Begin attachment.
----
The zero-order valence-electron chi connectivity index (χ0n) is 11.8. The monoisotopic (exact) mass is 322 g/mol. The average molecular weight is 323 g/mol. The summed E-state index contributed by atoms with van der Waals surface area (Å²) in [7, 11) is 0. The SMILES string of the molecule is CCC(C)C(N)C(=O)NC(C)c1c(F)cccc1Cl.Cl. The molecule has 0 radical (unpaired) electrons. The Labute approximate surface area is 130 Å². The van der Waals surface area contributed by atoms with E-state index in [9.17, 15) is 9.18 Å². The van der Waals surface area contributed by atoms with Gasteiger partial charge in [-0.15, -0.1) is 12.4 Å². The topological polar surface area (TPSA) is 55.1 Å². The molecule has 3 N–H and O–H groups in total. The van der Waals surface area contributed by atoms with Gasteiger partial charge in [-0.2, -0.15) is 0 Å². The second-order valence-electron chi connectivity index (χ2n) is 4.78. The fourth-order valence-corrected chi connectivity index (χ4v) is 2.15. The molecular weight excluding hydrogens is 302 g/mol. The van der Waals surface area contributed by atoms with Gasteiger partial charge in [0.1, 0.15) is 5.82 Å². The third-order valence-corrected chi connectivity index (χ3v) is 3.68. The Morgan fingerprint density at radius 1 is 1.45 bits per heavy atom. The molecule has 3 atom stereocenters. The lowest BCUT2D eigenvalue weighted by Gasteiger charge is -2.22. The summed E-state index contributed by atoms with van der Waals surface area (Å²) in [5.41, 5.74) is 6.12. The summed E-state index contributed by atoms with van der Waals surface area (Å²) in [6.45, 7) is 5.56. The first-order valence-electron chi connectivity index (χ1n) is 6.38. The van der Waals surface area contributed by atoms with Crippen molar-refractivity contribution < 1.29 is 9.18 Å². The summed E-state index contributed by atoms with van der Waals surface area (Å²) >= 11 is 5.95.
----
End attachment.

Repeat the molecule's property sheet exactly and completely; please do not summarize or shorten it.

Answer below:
The zero-order valence-electron chi connectivity index (χ0n) is 11.8. The monoisotopic (exact) mass is 322 g/mol. The average molecular weight is 323 g/mol. The summed E-state index contributed by atoms with van der Waals surface area (Å²) in [7, 11) is 0. The SMILES string of the molecule is CCC(C)C(N)C(=O)NC(C)c1c(F)cccc1Cl.Cl. The molecule has 0 radical (unpaired) electrons. The Labute approximate surface area is 130 Å². The van der Waals surface area contributed by atoms with E-state index in [9.17, 15) is 9.18 Å². The van der Waals surface area contributed by atoms with Gasteiger partial charge in [-0.15, -0.1) is 12.4 Å². The topological polar surface area (TPSA) is 55.1 Å². The molecule has 3 N–H and O–H groups in total. The van der Waals surface area contributed by atoms with Gasteiger partial charge in [-0.2, -0.15) is 0 Å². The second-order valence-electron chi connectivity index (χ2n) is 4.78. The fourth-order valence-corrected chi connectivity index (χ4v) is 2.15. The molecular weight excluding hydrogens is 302 g/mol. The van der Waals surface area contributed by atoms with Gasteiger partial charge in [0.1, 0.15) is 5.82 Å². The third-order valence-corrected chi connectivity index (χ3v) is 3.68. The Morgan fingerprint density at radius 1 is 1.45 bits per heavy atom. The molecule has 3 atom stereocenters. The lowest BCUT2D eigenvalue weighted by Gasteiger charge is -2.22. The summed E-state index contributed by atoms with van der Waals surface area (Å²) in [5.41, 5.74) is 6.12. The summed E-state index contributed by atoms with van der Waals surface area (Å²) in [6.45, 7) is 5.56. The first-order valence-electron chi connectivity index (χ1n) is 6.38. The van der Waals surface area contributed by atoms with Crippen molar-refractivity contribution < 1.29 is 9.18 Å². The summed E-state index contributed by atoms with van der Waals surface area (Å²) >= 11 is 5.95.